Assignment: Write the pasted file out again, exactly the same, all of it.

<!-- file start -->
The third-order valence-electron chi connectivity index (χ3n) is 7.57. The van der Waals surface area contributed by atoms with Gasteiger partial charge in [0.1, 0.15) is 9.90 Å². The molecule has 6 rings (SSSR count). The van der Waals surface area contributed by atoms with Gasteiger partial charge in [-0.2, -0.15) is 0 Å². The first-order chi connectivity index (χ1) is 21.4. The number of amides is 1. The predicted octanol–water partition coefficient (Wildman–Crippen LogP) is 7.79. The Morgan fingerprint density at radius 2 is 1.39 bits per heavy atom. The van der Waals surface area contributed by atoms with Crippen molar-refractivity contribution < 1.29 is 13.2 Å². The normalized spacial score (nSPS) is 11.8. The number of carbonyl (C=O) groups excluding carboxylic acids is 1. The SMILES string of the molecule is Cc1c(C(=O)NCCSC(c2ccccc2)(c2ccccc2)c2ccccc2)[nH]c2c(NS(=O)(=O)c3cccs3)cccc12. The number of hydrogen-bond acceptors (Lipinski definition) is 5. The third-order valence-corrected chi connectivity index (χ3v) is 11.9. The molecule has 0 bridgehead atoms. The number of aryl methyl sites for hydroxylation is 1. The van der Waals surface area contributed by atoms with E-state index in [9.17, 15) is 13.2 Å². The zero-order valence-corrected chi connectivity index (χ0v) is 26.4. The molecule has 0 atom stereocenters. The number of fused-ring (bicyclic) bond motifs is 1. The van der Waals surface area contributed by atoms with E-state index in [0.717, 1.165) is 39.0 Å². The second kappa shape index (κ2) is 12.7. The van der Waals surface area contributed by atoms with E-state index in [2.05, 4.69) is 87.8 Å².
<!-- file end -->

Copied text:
The third-order valence-electron chi connectivity index (χ3n) is 7.57. The van der Waals surface area contributed by atoms with Gasteiger partial charge in [0.1, 0.15) is 9.90 Å². The molecule has 6 rings (SSSR count). The van der Waals surface area contributed by atoms with Gasteiger partial charge in [-0.2, -0.15) is 0 Å². The first-order chi connectivity index (χ1) is 21.4. The number of amides is 1. The predicted octanol–water partition coefficient (Wildman–Crippen LogP) is 7.79. The Morgan fingerprint density at radius 2 is 1.39 bits per heavy atom. The van der Waals surface area contributed by atoms with Crippen molar-refractivity contribution < 1.29 is 13.2 Å². The normalized spacial score (nSPS) is 11.8. The number of carbonyl (C=O) groups excluding carboxylic acids is 1. The SMILES string of the molecule is Cc1c(C(=O)NCCSC(c2ccccc2)(c2ccccc2)c2ccccc2)[nH]c2c(NS(=O)(=O)c3cccs3)cccc12. The number of hydrogen-bond acceptors (Lipinski definition) is 5. The third-order valence-corrected chi connectivity index (χ3v) is 11.9. The molecule has 0 bridgehead atoms. The number of aryl methyl sites for hydroxylation is 1. The van der Waals surface area contributed by atoms with E-state index in [9.17, 15) is 13.2 Å². The zero-order valence-corrected chi connectivity index (χ0v) is 26.4. The molecule has 0 atom stereocenters. The number of fused-ring (bicyclic) bond motifs is 1. The van der Waals surface area contributed by atoms with E-state index in [0.717, 1.165) is 39.0 Å². The second kappa shape index (κ2) is 12.7. The van der Waals surface area contributed by atoms with E-state index in [2.05, 4.69) is 87.8 Å².